At this point, the rest of the page needs, deserves this care and attention so I start listening elsewhere. Keep coming back to the places I love and savouring their presence.
I come to the page not knowing what I’m doing but being open to the dance of possibilities. I make myself vulnerable to the process as I feel this it the only way I can move forward with the process.
I come with no expectations, no desires to make pretty art.
It’s nearly been a couple of weeks now since we, Olwen Wilson and myself, completed facilitating our online visual journaling retreat called Honouring Our Wholeness. For three sessions spread over six weeks, we created space for a self-care visual journaling retreat for women, feminine and non-binary people who are Black, Indigenous or a Person of Colour.
This was a unique and well-needed safe space for us to come together and just be. To let down our loads and know that we weren’t going to be judged but held. It was such a nourishing and nurturing space that without it, I feel a bit remiss. This space came along at the right time when I needed to take things slow and lean back into my visual journaling practice. What I need now is to remember what I learned from this experience and continue the journey; this healing journey I’ve been on for over six years now.
Six years ago, I started my visual journaling practice through a virtual course run by Lisa Sonora called Dreaming on Paper, at that point. It came into my life when I needed to explore my voice. When I needed time and space to get in touch, probably for the first time, with my true self. It provided me with an anchor when everything around me was disappearing, had been destroyed. Visual journaling kept me afloat, when I could have easily drown.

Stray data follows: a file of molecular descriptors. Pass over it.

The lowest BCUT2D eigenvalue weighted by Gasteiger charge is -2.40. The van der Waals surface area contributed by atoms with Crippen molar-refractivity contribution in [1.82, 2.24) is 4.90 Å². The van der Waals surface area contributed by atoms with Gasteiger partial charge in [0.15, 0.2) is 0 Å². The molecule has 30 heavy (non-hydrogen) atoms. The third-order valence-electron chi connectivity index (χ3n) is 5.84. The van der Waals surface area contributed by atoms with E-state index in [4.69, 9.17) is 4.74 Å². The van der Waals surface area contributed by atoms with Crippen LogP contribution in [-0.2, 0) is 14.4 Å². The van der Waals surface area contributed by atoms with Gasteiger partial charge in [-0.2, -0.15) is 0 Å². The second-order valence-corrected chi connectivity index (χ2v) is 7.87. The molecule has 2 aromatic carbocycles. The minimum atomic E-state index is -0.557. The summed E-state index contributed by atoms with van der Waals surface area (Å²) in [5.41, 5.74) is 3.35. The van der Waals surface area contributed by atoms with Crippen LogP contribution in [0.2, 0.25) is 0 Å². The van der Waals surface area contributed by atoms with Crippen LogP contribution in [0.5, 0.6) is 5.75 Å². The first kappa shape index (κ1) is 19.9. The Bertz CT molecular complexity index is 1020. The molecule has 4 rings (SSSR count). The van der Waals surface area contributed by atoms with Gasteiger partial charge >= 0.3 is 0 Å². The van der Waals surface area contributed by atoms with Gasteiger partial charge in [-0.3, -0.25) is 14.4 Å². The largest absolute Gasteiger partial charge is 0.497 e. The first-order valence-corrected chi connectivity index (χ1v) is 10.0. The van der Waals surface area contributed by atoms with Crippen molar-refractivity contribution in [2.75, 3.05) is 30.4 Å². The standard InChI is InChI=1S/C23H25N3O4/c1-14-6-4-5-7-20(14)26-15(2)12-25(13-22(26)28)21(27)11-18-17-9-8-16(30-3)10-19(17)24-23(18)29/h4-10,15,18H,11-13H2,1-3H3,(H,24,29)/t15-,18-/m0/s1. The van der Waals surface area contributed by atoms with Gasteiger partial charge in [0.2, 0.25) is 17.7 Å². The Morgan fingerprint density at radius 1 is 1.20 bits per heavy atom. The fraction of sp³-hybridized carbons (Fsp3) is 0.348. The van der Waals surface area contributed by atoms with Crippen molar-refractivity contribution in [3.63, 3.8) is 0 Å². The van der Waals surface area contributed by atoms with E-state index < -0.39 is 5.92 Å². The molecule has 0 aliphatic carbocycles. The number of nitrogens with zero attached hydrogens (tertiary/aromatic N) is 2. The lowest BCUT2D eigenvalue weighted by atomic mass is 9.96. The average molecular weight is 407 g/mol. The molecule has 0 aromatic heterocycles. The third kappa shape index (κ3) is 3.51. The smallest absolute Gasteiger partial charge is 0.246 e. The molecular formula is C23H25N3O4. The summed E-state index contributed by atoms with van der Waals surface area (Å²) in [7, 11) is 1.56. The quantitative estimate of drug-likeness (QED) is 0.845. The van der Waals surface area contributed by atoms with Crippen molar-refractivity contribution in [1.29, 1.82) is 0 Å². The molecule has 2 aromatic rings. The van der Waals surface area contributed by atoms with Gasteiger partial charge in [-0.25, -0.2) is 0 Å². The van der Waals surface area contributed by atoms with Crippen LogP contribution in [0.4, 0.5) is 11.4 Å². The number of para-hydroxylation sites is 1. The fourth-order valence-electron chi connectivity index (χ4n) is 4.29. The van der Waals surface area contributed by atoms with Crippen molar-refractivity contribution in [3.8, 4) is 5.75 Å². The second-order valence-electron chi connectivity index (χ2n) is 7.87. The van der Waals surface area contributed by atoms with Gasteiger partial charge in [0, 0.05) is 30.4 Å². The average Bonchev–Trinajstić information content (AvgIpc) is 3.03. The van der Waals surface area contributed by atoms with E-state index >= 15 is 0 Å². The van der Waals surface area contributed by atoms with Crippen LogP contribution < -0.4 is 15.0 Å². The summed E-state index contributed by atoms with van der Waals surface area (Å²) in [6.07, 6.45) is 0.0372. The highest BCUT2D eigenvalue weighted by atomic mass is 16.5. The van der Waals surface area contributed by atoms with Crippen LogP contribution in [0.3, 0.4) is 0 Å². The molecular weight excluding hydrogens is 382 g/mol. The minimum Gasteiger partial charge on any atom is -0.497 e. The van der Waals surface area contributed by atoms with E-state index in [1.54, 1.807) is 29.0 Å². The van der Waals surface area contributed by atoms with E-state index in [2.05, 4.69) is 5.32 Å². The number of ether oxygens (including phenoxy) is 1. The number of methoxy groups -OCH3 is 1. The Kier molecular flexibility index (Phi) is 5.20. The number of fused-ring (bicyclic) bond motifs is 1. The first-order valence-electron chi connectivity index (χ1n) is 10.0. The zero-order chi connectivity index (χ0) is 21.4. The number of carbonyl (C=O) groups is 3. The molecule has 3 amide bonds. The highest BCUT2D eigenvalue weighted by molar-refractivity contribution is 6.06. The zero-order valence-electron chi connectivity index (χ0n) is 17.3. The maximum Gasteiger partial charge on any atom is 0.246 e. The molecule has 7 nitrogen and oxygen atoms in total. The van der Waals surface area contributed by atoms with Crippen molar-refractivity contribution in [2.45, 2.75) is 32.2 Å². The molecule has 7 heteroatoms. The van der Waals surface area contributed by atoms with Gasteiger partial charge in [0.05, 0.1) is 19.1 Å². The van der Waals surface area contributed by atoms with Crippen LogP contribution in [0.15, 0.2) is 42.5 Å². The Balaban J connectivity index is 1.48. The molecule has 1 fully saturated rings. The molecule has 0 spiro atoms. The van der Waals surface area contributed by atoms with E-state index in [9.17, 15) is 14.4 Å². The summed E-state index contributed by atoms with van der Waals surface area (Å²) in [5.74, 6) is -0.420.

These are the things I need to remember when I do get a bit lost because of outside demands, or when I’m being far too critical on my own arse. Self-compassion. self-care and self-love are waiting for me when I open my journal and just play. Just try. Just turn up for me.
It was such an honour to be gather with these beautiful and generous people during Honouring Our Wholeness because that’s what we did for each other and ourselves, we showed up and offered ourselves compassion, care, grace and love.
‘i said to trauma, “i am so much more than you.” ‘ – Kai Chen’s Thom, I Hope We Choose Love
The final prompt last night in Honouring Our Wholeness with @olwen.wilson had us wondering about what seeds we could plant if we consider how we are so much more than our trauma. This is what I created. ‘Discovering New Landscapes.’ Trauma is a very familiar territory for me. I’ve been carrying around these fragmented pieces of land in my body for years ever since I was 9 years old and my dad died of leukaemia. Then my sister died. Then my mum died. One traumatic experience after another builds up layers of scar tissue, thick and hardening, from the bones out. Me thinking I can protect myself from pain hiding within the rolls of fat around my body. My whole body is a landscape of accumulated pain, suffering, abuse, self-abuse, rejection, hate and cruelty. And yet, last night in this gathering of women, feminine and non-binary people who are Black, Indigenous and People of Colour, I traced golden lines around my trauma. I remembered my mother and her body, like the pomegranate, full of seeds, but who’s garnet juice ran out as she miscarried after having me, which reminded me of my miscarriage before Miss Ella came along. But from these seeds within and without, new life, new power can be nurtured and brought to fruition. New landscapes of grasses and wild flowers can be tended. In time. In space. In body and mind and soul.